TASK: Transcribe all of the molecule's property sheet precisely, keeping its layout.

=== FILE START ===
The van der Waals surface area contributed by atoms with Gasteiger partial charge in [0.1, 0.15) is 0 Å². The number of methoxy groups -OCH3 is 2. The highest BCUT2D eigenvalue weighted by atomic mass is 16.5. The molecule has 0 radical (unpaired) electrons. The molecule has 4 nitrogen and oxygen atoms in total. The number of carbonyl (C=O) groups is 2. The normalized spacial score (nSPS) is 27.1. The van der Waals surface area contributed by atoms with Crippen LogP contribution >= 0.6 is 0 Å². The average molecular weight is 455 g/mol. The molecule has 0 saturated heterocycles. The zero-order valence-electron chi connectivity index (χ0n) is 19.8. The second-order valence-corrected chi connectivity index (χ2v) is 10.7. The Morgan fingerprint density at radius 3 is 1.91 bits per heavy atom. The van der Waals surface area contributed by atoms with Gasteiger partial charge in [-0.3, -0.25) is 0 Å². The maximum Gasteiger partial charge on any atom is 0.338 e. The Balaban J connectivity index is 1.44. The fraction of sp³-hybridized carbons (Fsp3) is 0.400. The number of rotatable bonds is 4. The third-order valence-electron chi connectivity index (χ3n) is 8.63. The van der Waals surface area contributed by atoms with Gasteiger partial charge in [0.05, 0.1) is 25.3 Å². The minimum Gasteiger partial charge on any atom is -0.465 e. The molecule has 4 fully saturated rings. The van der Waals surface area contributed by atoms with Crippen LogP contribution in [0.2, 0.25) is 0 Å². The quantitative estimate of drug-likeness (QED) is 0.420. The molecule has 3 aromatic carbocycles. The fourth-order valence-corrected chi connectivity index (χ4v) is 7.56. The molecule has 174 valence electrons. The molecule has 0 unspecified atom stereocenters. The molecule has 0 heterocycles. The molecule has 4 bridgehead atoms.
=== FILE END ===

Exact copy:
The van der Waals surface area contributed by atoms with Gasteiger partial charge in [0.1, 0.15) is 0 Å². The number of methoxy groups -OCH3 is 2. The highest BCUT2D eigenvalue weighted by atomic mass is 16.5. The molecule has 0 radical (unpaired) electrons. The molecule has 4 nitrogen and oxygen atoms in total. The number of carbonyl (C=O) groups is 2. The normalized spacial score (nSPS) is 27.1. The van der Waals surface area contributed by atoms with Crippen LogP contribution >= 0.6 is 0 Å². The average molecular weight is 455 g/mol. The molecule has 0 saturated heterocycles. The zero-order valence-electron chi connectivity index (χ0n) is 19.8. The second-order valence-corrected chi connectivity index (χ2v) is 10.7. The Morgan fingerprint density at radius 3 is 1.91 bits per heavy atom. The van der Waals surface area contributed by atoms with Gasteiger partial charge in [-0.3, -0.25) is 0 Å². The maximum Gasteiger partial charge on any atom is 0.338 e. The Balaban J connectivity index is 1.44. The fraction of sp³-hybridized carbons (Fsp3) is 0.400. The number of rotatable bonds is 4. The third-order valence-electron chi connectivity index (χ3n) is 8.63. The van der Waals surface area contributed by atoms with Gasteiger partial charge in [0.05, 0.1) is 25.3 Å². The minimum Gasteiger partial charge on any atom is -0.465 e. The molecule has 4 fully saturated rings. The van der Waals surface area contributed by atoms with Crippen LogP contribution in [0.2, 0.25) is 0 Å². The quantitative estimate of drug-likeness (QED) is 0.420. The molecule has 3 aromatic carbocycles. The fourth-order valence-corrected chi connectivity index (χ4v) is 7.56. The molecule has 174 valence electrons. The molecule has 0 unspecified atom stereocenters. The molecule has 0 heterocycles. The molecule has 4 bridgehead atoms.